<h2 class = "class1">Some more text</h2>

<h2 class = "class2">Some other text</h2>

The first generic h2 element will be displayed as purple. The second h2 element will be changed to red, and the third will be green. You have specifically targeted each element with the use of classes.

Creating a global reset

All browsers render webpages differently and that's a factor that you, as a web designer, will need to be aware of. To give yourself the best chance of creating cross browser themes, and to save yourself a great deal of frustration, you should use a global reset file. This file should set all values to '0' and all text to '100%'. Do not use the YUI file included in the Gallery 3 core as this sets a range of bizarre margins, paddings and text sizes/styles.

This is an excellent reset file from Yahoo. You can read some interesting discussions on resets Max Designs or Eric Myer

Creating your own theme

Modifying the default theme (this is not recommended)

Modifying the default theme will change the default look and feel. Doing so will also make upgrading harder because every upgrade will override your changes. However, if you want to do that, you can follow these steps for editing the CSS and page elements.

Preferred option one - copy the default theme

Level of difficulty: Pretty easy

  1. Copy gallery3/themes/wind to gallery3/themes/MyTheme (you can change MyTheme to anything you'd like to name your theme to)
  2. Edit gallery3/themes/MyTheme/ See:
  1. Editing your files
    • To change the CSS, edit the files under gallery3/themes/MyTheme/css/
    • To change page elements, edit the files under gallery3/themes/MyTheme/views/
  2. Create your own thumbnail
    • Once you've made your theme the way you want, take a screenshot and resize it so it's 200 pixels wide. The default screenshots are 200x133.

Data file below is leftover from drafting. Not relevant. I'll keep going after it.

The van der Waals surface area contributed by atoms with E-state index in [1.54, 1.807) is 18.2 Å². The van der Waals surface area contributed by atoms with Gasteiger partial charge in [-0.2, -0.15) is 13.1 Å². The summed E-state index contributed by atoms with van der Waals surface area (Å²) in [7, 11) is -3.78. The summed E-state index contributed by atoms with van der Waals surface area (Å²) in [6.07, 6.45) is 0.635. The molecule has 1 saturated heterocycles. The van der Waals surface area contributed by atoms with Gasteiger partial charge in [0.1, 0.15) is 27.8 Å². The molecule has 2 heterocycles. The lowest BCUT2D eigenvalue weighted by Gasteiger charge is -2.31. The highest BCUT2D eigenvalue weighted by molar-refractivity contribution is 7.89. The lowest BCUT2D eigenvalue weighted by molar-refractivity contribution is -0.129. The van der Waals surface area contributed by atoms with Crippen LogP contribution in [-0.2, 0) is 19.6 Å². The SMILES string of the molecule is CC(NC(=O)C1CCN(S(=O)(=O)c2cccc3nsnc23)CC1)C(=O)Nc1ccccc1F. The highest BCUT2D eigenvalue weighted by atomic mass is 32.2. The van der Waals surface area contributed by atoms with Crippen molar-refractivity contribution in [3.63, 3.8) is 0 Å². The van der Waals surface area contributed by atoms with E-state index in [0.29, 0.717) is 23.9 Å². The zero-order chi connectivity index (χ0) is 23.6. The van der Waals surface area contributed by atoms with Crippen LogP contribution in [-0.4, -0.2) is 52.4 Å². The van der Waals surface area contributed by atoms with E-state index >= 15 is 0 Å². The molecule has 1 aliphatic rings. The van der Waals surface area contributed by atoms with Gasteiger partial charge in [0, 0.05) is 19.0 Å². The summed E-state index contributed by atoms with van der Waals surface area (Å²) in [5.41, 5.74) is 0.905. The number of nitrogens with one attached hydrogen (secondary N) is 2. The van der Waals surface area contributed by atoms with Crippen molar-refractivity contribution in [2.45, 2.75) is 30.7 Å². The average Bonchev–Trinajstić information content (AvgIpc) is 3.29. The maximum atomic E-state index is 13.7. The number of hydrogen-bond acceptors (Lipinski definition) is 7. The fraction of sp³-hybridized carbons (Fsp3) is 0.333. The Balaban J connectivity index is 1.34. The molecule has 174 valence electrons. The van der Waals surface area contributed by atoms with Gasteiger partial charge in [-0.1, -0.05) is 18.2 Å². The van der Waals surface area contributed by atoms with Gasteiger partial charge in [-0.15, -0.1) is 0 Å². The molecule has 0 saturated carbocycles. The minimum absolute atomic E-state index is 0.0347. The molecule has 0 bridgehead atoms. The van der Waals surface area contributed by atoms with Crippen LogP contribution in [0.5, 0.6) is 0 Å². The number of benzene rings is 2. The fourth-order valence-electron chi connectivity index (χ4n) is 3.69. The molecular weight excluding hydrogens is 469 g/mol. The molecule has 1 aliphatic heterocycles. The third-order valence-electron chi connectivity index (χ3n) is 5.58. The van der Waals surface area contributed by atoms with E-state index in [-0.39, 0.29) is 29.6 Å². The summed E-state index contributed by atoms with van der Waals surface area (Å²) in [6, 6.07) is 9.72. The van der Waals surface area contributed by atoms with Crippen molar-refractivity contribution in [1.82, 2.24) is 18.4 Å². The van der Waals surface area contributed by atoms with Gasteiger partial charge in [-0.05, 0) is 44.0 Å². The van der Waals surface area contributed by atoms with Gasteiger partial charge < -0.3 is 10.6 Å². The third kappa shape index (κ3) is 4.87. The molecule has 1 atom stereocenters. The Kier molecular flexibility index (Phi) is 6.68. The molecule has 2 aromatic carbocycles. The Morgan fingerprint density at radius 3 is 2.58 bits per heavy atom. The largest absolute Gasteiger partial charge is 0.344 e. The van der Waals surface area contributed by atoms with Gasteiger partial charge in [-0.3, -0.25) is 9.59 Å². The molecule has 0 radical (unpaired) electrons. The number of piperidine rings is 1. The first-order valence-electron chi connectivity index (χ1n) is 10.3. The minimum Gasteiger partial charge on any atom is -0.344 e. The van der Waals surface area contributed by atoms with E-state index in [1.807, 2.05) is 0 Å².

Preferred option two - modify a custom theme

Level of difficulty: A little bit harder

Preferred option three - create theme from scratch

Level of difficulty: Hard, but the most fun

Adding stuff to root album only

Edit /views/page.html.php of the theme you are using. Add:

    <? if ($theme->item() && $theme->item()->id == item::root()->id): ?>
    <? endif ?>

Edit the 'FRONT PAGE HTML' as required with html.

Adding stuff to all other pages

Edit /views/page.html.php of the theme you are using. Add:

    <? if ($theme->item() && $theme->item()->id != item::root()->id): ?>
    <? endif ?>

Edit the 'OTHER PAGE HTML' as required with html.

Check if album has has no sub-albums

    <? if ($item->viewable()->children_count(array(array("type", "=", "album")))): ?>
      this album has no sub-albums
    <? else: ?>
      this album has sub albums
    <? endif ?>


  • Don't give your theme a name that starts with a number. PHP won't accept a digit as the first letter of a token
    • (so you can't have "$3theme" as a variable or "class 3theme_controller").
    • the visible text can use numbers to you could still name your theme 'threetheme' and have the text show '3theme'